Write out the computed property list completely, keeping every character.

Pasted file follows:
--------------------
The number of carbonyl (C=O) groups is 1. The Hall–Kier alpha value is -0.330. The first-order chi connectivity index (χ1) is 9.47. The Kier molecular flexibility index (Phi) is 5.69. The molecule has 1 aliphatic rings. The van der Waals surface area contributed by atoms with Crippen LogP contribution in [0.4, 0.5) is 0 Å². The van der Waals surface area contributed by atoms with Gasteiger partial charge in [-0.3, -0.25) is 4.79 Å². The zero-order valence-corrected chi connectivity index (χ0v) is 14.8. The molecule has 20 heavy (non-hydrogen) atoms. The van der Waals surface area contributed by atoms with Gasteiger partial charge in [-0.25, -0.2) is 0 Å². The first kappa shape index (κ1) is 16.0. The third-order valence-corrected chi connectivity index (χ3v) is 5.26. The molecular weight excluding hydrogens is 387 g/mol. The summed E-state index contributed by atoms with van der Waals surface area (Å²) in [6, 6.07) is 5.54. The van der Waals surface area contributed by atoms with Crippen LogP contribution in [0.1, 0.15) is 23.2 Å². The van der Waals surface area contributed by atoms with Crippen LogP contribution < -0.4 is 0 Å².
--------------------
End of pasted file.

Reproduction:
The number of carbonyl (C=O) groups is 1. The Hall–Kier alpha value is -0.330. The first-order chi connectivity index (χ1) is 9.47. The Kier molecular flexibility index (Phi) is 5.69. The molecule has 1 aliphatic rings. The van der Waals surface area contributed by atoms with Crippen LogP contribution in [0.4, 0.5) is 0 Å². The van der Waals surface area contributed by atoms with Gasteiger partial charge in [-0.3, -0.25) is 4.79 Å². The zero-order valence-corrected chi connectivity index (χ0v) is 14.8. The molecule has 20 heavy (non-hydrogen) atoms. The van der Waals surface area contributed by atoms with Gasteiger partial charge in [-0.25, -0.2) is 0 Å². The first kappa shape index (κ1) is 16.0. The third-order valence-corrected chi connectivity index (χ3v) is 5.26. The molecular weight excluding hydrogens is 387 g/mol. The summed E-state index contributed by atoms with van der Waals surface area (Å²) in [6, 6.07) is 5.54. The van der Waals surface area contributed by atoms with Crippen LogP contribution in [0.1, 0.15) is 23.2 Å². The van der Waals surface area contributed by atoms with Crippen LogP contribution < -0.4 is 0 Å².